Muslim middle class families: negotiating belonging and narratives of (Indian) modernity
(Graduate Institute of International and Development Studies,Geneva)
Paper short abstract:
The ethnographic paper delineates narrative and performative aspects of middleclassness, modernity and belonging of Muslim middle class families in Lucknow. A focus on the multipolar references in knowledge production follows the translocal, if not transnational character of family life.
Paper long abstract:
Imaginaries of modern India usually draw on the recent rise of the Indian middle class. Increasing consumer choices, positioning towards a global and Indian modernity but also family arrangements and gender relations are considered important symbolic markers of middle class membership. While the Indian middle class discourse is primarily oriented around a Hindu India this paper draws attention to Muslim middle class families.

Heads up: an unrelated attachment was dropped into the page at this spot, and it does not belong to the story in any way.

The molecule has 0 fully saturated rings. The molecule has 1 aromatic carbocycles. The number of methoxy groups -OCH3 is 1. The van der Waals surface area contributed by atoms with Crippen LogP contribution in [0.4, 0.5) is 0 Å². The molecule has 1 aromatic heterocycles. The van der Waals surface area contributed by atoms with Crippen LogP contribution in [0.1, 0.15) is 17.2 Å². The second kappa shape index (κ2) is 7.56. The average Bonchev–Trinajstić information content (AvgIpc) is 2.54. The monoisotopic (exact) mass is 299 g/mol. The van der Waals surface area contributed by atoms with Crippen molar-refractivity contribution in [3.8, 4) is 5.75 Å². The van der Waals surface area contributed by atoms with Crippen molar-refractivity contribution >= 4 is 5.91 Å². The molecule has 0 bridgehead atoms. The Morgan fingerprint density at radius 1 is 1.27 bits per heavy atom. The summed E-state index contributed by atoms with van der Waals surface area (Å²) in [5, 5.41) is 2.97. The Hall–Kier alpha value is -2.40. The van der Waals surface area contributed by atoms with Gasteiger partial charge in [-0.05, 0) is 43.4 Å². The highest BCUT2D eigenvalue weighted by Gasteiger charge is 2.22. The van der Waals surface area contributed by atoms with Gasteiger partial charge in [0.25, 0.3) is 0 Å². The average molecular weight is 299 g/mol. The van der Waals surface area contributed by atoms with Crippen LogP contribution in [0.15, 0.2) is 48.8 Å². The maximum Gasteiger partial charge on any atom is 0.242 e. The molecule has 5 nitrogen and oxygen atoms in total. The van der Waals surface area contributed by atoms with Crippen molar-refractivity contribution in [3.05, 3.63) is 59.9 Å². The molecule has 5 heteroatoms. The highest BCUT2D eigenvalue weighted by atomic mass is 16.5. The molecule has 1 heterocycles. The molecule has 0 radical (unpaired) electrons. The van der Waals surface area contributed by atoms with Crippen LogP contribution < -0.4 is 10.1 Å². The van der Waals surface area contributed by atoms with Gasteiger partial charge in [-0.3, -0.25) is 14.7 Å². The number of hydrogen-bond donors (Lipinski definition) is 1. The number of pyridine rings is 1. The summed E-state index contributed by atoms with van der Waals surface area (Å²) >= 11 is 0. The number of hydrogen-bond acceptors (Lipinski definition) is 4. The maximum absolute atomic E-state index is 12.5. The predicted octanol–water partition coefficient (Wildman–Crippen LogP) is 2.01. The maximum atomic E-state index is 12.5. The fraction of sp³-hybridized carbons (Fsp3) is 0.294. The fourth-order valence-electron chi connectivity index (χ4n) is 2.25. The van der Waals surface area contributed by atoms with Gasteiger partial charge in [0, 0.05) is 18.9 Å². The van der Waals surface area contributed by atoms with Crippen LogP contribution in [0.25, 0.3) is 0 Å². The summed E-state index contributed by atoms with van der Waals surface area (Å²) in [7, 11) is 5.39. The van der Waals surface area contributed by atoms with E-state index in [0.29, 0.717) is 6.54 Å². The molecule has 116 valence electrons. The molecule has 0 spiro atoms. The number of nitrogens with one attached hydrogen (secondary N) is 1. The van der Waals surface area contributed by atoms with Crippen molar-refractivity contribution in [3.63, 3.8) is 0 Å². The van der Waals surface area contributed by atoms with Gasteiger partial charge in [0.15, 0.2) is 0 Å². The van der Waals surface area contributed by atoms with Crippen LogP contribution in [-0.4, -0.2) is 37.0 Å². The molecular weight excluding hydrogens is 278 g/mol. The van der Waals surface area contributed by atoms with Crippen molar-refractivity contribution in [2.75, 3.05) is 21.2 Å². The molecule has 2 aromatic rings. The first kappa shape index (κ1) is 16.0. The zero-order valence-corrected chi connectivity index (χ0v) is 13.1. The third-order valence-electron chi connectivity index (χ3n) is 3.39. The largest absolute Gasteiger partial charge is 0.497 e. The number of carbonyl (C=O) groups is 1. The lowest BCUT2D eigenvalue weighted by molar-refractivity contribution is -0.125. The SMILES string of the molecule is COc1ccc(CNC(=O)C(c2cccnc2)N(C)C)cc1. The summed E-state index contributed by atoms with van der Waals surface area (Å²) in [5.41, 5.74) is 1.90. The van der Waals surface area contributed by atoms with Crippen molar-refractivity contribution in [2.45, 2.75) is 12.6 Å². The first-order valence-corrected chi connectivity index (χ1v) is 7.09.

Based on ethnographic fieldwork in Lucknow the paper looks at the arena "home" as the generation encompassing interface where reproduction, gender relations, division of labour, care arrangements, religious practice, and ideas of kinship are negotiated -- a space where different ideas on educational strategies, consumption and lifestyles preferences, moralities, duties and outlooks on individual freedoms may clash or get reconciled.
While joint family models may be partly rearranged, family and kinship relations remain important social, economic and political resources. A great part of Lucknow's middle class families have at least one close and many distant family members abroad. At times, not even husband and wife live in the same country.
Starting with a short overview of transformations of Muslim middle class family life in Lucknow under globalization in recent years, the paper moves on to delineating how narrative and performative aspects of middleclassness, modernity and belonging are negotiated in everyday family life across gendered, intergenerational relations. A focus on the multipolar references in knowledge production follows the translocal, if not transnational character of family life.
Changing family realities in South Asia